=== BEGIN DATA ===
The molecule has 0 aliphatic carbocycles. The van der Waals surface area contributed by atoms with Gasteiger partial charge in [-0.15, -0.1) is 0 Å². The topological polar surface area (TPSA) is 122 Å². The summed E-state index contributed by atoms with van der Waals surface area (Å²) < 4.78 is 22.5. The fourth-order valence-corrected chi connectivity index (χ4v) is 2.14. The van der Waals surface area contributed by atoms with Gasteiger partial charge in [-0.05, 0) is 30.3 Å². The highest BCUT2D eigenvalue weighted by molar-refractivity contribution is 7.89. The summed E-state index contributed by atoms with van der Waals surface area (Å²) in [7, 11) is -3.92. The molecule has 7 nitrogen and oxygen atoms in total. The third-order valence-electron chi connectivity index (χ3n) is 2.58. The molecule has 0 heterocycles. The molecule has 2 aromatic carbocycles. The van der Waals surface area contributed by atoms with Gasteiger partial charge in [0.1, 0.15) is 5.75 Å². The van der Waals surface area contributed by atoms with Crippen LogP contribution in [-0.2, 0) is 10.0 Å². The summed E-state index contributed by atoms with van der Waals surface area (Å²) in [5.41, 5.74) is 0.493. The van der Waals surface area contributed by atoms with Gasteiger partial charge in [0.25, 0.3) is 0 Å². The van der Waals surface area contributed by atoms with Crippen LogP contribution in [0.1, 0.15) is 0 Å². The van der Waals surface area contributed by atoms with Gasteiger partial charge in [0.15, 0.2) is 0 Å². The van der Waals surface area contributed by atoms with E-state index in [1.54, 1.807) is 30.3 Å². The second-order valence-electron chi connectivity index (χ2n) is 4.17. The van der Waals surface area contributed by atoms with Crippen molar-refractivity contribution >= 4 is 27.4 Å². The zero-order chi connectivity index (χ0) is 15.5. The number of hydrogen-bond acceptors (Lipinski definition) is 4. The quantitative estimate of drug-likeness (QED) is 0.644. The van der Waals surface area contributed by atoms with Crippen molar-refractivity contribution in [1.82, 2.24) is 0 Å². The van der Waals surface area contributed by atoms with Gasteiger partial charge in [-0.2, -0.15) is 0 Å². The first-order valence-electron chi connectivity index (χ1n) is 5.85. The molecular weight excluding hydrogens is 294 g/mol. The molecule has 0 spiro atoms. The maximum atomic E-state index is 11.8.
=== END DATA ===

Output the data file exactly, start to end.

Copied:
The molecule has 0 aliphatic carbocycles. The van der Waals surface area contributed by atoms with Gasteiger partial charge in [-0.15, -0.1) is 0 Å². The topological polar surface area (TPSA) is 122 Å². The summed E-state index contributed by atoms with van der Waals surface area (Å²) < 4.78 is 22.5. The fourth-order valence-corrected chi connectivity index (χ4v) is 2.14. The van der Waals surface area contributed by atoms with Gasteiger partial charge in [-0.05, 0) is 30.3 Å². The highest BCUT2D eigenvalue weighted by molar-refractivity contribution is 7.89. The summed E-state index contributed by atoms with van der Waals surface area (Å²) in [7, 11) is -3.92. The molecule has 7 nitrogen and oxygen atoms in total. The third-order valence-electron chi connectivity index (χ3n) is 2.58. The molecule has 0 heterocycles. The molecule has 2 aromatic carbocycles. The van der Waals surface area contributed by atoms with Gasteiger partial charge in [0.1, 0.15) is 5.75 Å². The van der Waals surface area contributed by atoms with Crippen LogP contribution in [-0.2, 0) is 10.0 Å². The summed E-state index contributed by atoms with van der Waals surface area (Å²) in [5.41, 5.74) is 0.493. The van der Waals surface area contributed by atoms with Gasteiger partial charge in [0.25, 0.3) is 0 Å². The van der Waals surface area contributed by atoms with Crippen LogP contribution in [0.1, 0.15) is 0 Å². The van der Waals surface area contributed by atoms with Gasteiger partial charge in [0.15, 0.2) is 0 Å². The van der Waals surface area contributed by atoms with E-state index in [1.54, 1.807) is 30.3 Å². The second-order valence-electron chi connectivity index (χ2n) is 4.17. The van der Waals surface area contributed by atoms with Crippen molar-refractivity contribution >= 4 is 27.4 Å². The zero-order chi connectivity index (χ0) is 15.5. The number of hydrogen-bond acceptors (Lipinski definition) is 4. The quantitative estimate of drug-likeness (QED) is 0.644. The van der Waals surface area contributed by atoms with Crippen molar-refractivity contribution in [1.82, 2.24) is 0 Å². The van der Waals surface area contributed by atoms with Gasteiger partial charge in [-0.2, -0.15) is 0 Å². The first-order valence-electron chi connectivity index (χ1n) is 5.85. The molecular weight excluding hydrogens is 294 g/mol. The molecule has 0 spiro atoms. The maximum atomic E-state index is 11.8.